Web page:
Tuesday, March 29, 2011

Is the climate really right for trains?

"The Climate is Right for Trains" - that's the slogan of Bombarier Transportation (BT). Today, I attended a talk given by BT's President, Monsieur Raymond Bachant at Chicago's Mid America Club, in cooperation with the Midwest High Speed Rail Association and the Canada-U.S. Business Council Chicago. (Bombardier is, of course, a very Canadian Québequois company, though it does business in 60 countries.)

M. Bachant is very upbeat about the climate for rail. Of course, it's his job to be upbeat - who ever bought anything from a gloomy salesman? But Bombardier has every reason to be upbeat as a major supplier of railway rolling-stock around the world: they expect Europe to add about 10,000 kilometers of high-speed rail in the next decade, while China is planning to add over 30,000 km. Even though BT is a relative newcomer to high speed rail, they have a great "track" record in all areas of rail vehicle design, from streetcars, to passenger coaches, to subway trains, to locomotives. I say they're relative newcomers, even though in the 1990s they helped design and build Amtrak's Acela trainset along with Alstom. Alstom has been in the HSR business since the 1970s, when they designed and built the French TGV, so I suspect it was a learning experience for the Bombarier folks. Of course, BT does make jet airplanes - the popular (with airlines) CRJ series - and that's got to count for something in the high speed business!

So that's where BT and M. Bachant are coming from. With over 100,000 BT rail vehicles in use in 60 countries around the world, they can perhaps afford to shrug off the odd behavior of governors of small regions like Wisconsin, Ohio, and Florida. To them, the future assuredly looks bright.

But does it look as bright to us in the U.S.? M. Bachant listed four things that are necessary for high speed rail to succeed for us here:

  1. Consistent and continued funding of rail infrastructure
  2. Compatibility: seamless, convenient, integrated transportation
  3. Competitive environment (but this depends on point 1, Consistency)
  4. Good planning

Here's my take on these...

Consistent and continued funding of rail infrastructure

Passenger rail needs to be "de-politicized", says M. Bachant, and I agree completely. In Europe, the need to excellent rail infrastructure is not a political football (ahem - soccer ball?) as far as I know. In the U.S., the need for good highways enjoys just about the same status. So when - if ever - will the American political establishment bring passenger rail to enjoy the same status as our highways do?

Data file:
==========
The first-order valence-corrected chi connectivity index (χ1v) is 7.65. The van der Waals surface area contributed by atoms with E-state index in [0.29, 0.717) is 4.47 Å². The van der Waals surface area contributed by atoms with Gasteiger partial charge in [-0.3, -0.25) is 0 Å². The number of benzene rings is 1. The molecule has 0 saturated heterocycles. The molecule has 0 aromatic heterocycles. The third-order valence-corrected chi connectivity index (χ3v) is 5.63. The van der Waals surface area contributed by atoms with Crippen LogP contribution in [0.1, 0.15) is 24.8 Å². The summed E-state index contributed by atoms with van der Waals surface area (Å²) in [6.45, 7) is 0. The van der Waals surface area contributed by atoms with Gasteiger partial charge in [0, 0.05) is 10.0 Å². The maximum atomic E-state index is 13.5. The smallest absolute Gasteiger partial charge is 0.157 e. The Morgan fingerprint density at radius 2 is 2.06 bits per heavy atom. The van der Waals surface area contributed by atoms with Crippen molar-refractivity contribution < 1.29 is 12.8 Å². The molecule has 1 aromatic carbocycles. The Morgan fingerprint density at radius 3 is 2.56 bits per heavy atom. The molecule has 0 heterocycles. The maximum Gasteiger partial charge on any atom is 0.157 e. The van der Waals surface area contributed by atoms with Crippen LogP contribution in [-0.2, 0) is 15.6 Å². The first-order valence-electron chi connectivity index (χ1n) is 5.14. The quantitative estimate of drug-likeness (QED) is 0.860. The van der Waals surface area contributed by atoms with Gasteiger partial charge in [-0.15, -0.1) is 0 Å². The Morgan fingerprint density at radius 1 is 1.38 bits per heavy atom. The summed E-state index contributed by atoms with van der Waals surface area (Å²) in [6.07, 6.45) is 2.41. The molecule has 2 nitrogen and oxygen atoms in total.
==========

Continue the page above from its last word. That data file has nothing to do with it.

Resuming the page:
M. Bachant, in answer to a question from the audience, opined that the rising price of oil was the force most likely boost the political fortunes of rail.

Perhaps I'm just a bit cynical, but I think it will take more than that. I suspect that the majority of politicians will only start to favor passenger rail when significant political contributions start to come from passenger rail businesses. The politicians who make the loudest noises about balancing the budget are also quick to protect their biggest contributors from tax increases, which may indicate where their true interests lie.

Oh, and why does funding need to be consistent and continued? Because the boom-and-bust cycle brought about by inconsistent funding is muderous to businesses. M. Bachant pointed out the Bombarier now owns the remnants of two great American rail car builders: Pullman, and Budd. Both shriveled as passenger rail decreased in the U.S., but might well have survived if Amtrak had been able to continually upgrade its equipment over the years. Instead, Amtrak got a big chunk of money for its Superliner and Amfleet cars thirty and more years ago, but practically nothing more until 2009. No wonder our trains and subways are built by companies like Siemens (German), Breda (Italian), Talgo and CAF (Spanish), Kawasaki and Nippon Sharyo (Japanese). Those are all countries that have kept up a steady demand for new rail cars.